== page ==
With the furore about overseas buyers of Vancouver housing continuing to heat up, the people (at least, those who believe they can’t afford a home, plus apparently the Vancouver Sun) are clamouring for hard data on foreign ownership.
This week saw the latest affordable housing rally organized by the #DontHave1Million protest team, this one focusing on the generally accepted gaping need for information about exactly how many of our local homes are being snapped up by overseas investors.
The rally speakers offered many genuinely good points about the need for a national housing strategy, more innovative affordable housing solutions to be implemented here in Vancouver, and the idea of giving property transfer tax back to the municipalities it comes from, to be reinvested in affordable housing.
But on the subject of the need for data, the message was muddled. Some speakers called for all buyers of Metro Vancouver homes to declare whether they are a “Canadian resident for tax purposes” (ie, it’s fine to buy here if you’re Canadian, but not if you’re not). Another speaker said that “foreign investment” can come from anywhere, even a wealthy Canadian investor in Toronto. And none really said what any data that might be collected would be used for.
However, all agreed that foreign investment data was needed to “inform future policy”.
Even the British Columbia Real Estate Association, which recently released a report saying it believed foreign ownership had an “insignificant impact” on the Vancouver housing market, conceded that there was not much data on the subject. It ended its report with a footnote suggestion that the province monitor foreign investment in housing “by attaching a residency declaration somewhere in the land transfer form process, or other practical approach …[in order] to gain further insight into this market segment.”
So it’s generally agreed, from most sides of the argument, that more data is required if we’re going to enter into a debate about this hot topic. And certainly, debate is only helpful if it is informed. At the moment, much of the discussion is getting us nowhere.
However, if we’re going to spend government resources and taxpayers’ money on collating this kind of information, we need to think it through first. The protestors cry, “We need data! Because when we have data on how many homes are being bought by foreign buyers, we’ll be able to… erm…” Yes? We’ll be able to do what, exactly? What kind of policy will this data inform?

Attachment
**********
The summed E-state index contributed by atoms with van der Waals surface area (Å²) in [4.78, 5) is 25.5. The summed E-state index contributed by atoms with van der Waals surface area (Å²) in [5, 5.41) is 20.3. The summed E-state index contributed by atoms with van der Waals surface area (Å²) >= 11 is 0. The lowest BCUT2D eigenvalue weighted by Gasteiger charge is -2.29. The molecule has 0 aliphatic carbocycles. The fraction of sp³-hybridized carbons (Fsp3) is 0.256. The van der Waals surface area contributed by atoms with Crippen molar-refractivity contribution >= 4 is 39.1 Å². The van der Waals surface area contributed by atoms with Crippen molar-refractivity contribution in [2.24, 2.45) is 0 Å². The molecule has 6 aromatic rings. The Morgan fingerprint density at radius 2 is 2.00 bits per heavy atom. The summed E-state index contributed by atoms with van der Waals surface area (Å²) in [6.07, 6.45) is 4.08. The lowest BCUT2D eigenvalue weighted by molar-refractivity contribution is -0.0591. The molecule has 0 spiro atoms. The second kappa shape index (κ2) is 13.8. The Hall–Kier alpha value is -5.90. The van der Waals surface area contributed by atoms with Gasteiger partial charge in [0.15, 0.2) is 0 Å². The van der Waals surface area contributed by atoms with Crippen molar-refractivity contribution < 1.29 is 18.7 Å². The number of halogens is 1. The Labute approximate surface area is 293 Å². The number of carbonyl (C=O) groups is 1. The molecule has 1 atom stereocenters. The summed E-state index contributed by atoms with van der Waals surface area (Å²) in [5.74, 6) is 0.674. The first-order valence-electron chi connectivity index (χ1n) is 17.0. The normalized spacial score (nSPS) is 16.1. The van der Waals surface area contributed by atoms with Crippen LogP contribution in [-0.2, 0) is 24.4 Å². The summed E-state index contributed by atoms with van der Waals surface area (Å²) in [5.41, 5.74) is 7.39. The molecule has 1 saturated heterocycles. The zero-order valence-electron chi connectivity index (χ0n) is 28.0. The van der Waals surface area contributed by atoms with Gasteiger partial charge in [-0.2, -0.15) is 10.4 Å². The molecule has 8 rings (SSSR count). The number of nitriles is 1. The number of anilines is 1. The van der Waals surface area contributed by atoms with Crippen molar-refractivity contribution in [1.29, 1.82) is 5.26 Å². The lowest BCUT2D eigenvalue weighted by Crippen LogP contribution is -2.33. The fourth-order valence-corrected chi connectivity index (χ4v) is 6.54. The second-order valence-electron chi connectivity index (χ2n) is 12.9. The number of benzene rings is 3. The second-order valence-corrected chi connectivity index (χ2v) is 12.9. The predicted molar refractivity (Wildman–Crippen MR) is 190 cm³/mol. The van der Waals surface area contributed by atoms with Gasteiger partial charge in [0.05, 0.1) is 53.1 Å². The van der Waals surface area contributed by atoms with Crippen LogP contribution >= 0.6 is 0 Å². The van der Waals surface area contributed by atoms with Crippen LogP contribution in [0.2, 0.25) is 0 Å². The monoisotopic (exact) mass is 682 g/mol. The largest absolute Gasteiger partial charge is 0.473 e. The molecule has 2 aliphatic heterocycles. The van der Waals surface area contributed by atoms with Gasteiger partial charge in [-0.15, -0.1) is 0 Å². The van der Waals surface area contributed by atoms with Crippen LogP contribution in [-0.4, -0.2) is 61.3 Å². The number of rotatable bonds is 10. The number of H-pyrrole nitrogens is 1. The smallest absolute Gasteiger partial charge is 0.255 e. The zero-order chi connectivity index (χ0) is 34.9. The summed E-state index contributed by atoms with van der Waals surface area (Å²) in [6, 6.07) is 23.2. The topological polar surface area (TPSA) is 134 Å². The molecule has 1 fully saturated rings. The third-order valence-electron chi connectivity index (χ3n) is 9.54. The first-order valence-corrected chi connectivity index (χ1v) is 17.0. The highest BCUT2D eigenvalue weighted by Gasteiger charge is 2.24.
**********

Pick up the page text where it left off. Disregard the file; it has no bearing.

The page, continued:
Say, just for the sake of argument, we find out 80 per cent of Vancouver homes listed for over $5 million are being bought by overseas buyers. And that 50 per cent of $3-5 million homes are. And 25 per cent of $1-3 million homes, 10 per cent of $700K-$1 million, and 5 per cent of sub-$700K. (Anecdotally, this is not an unrealistic picture, from the general consensus of real estate agents reporting on the topic. But it's just an illustrative example.)
Some argue that this information could be used to assess how much a tax on overseas buyers entering the Vancouver market would raise – money that could be put to funding affordable housing schemes. Well, maybe.
But considering that nearly 70 per cent of all Metro Vancouver residential real estate transactions in 2014 were for less than $700,000 and 82 per cent below $1 million, you’re likely looking at a taxing a pretty small proportion of the market (which was the point BCREA was making). Just 18 per cent are above $1 million, so you’d have to put a pretty hefty tax on foreign buyers to make any real money. Perhaps it would only be worthwhile doing so on home purchases by overseas buyers over $3 million, say. But then you’re just taxing the wealthy on high-end home purchases, and if you’re doing that, why not increase property transfer tax on all those properties, whomever the buyer? Does it really matter at that point where the money comes from?
Even more importantly, there’s the thorny issue of what “foreign buyer” actually means, and what happens to you if you check that box. Is it OK to be a Canadian living elsewhere in Canada, who “parks their money” in a detached Vancouver home, or flips the property for a profit? Is that practice only frowned upon, and open to taxation, if you’re not Canadian? That seems like a double standard to me.
Then there are a myriad other grey areas to navigate, such as what happens with:
- people living abroad buying the property for a Canadian resident to live in, whether family or as an investment;
- Canadian nationals living abroad who want to buy a Vancouver home for their family or for investment;
- people who live in Canada part-time, whether Canadian or not;
- and many more complicated circumstances.
Are we trying to keep those people out of the Vancouver market too? If so, is that right, or fair?
These kinds of politically sensitive questions reveal the true intentions of the kind of data collection being proposed: whether it’s a veiled attempt to keep non-Canadians out of the market – or just their money – and exactly what kind of policy approach we are trying to inform here. (And I don't believe that statistics on the proportion of foreign buyers in a niche sector of the Vancouver market is necessary to inform a national housing policy.)
I'm not saying data shouldn't be collected. But before we undergo any kind of rigorous data collection, those tough questions must be asked – and answered.